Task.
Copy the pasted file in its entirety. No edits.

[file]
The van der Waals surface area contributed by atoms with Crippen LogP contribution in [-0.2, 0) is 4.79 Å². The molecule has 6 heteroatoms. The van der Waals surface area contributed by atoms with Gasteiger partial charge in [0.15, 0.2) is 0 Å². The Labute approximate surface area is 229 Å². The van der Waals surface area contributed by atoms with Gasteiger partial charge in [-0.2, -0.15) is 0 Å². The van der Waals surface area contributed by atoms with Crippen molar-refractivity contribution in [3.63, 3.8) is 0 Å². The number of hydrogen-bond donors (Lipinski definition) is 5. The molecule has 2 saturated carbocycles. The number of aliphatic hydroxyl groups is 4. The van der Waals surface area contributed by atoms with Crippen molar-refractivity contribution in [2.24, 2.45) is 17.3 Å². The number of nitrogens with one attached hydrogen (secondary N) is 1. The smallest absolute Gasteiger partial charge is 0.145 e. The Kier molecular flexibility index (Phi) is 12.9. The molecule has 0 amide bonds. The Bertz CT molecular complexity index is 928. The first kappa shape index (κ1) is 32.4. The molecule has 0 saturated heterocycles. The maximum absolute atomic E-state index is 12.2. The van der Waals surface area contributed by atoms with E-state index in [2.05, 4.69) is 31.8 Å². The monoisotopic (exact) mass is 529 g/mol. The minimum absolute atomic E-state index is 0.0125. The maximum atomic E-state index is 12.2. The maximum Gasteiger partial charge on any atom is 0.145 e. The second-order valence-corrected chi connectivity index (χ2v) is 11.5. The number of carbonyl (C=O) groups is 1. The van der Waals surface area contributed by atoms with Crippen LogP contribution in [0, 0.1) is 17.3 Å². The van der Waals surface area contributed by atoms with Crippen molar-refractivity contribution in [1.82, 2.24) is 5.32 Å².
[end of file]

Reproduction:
The van der Waals surface area contributed by atoms with Crippen LogP contribution in [-0.2, 0) is 4.79 Å². The molecule has 6 heteroatoms. The van der Waals surface area contributed by atoms with Gasteiger partial charge in [0.15, 0.2) is 0 Å². The Labute approximate surface area is 229 Å². The van der Waals surface area contributed by atoms with Gasteiger partial charge in [-0.2, -0.15) is 0 Å². The van der Waals surface area contributed by atoms with Crippen molar-refractivity contribution in [3.63, 3.8) is 0 Å². The number of hydrogen-bond donors (Lipinski definition) is 5. The molecule has 2 saturated carbocycles. The number of aliphatic hydroxyl groups is 4. The van der Waals surface area contributed by atoms with Crippen molar-refractivity contribution in [2.24, 2.45) is 17.3 Å². The number of nitrogens with one attached hydrogen (secondary N) is 1. The smallest absolute Gasteiger partial charge is 0.145 e. The Kier molecular flexibility index (Phi) is 12.9. The molecule has 0 amide bonds. The Bertz CT molecular complexity index is 928. The first kappa shape index (κ1) is 32.4. The molecule has 0 saturated heterocycles. The maximum absolute atomic E-state index is 12.2. The van der Waals surface area contributed by atoms with E-state index in [2.05, 4.69) is 31.8 Å². The monoisotopic (exact) mass is 529 g/mol. The minimum absolute atomic E-state index is 0.0125. The maximum atomic E-state index is 12.2. The maximum Gasteiger partial charge on any atom is 0.145 e. The second-order valence-corrected chi connectivity index (χ2v) is 11.5. The number of carbonyl (C=O) groups is 1. The van der Waals surface area contributed by atoms with Crippen LogP contribution in [0, 0.1) is 17.3 Å². The van der Waals surface area contributed by atoms with Crippen molar-refractivity contribution in [1.82, 2.24) is 5.32 Å².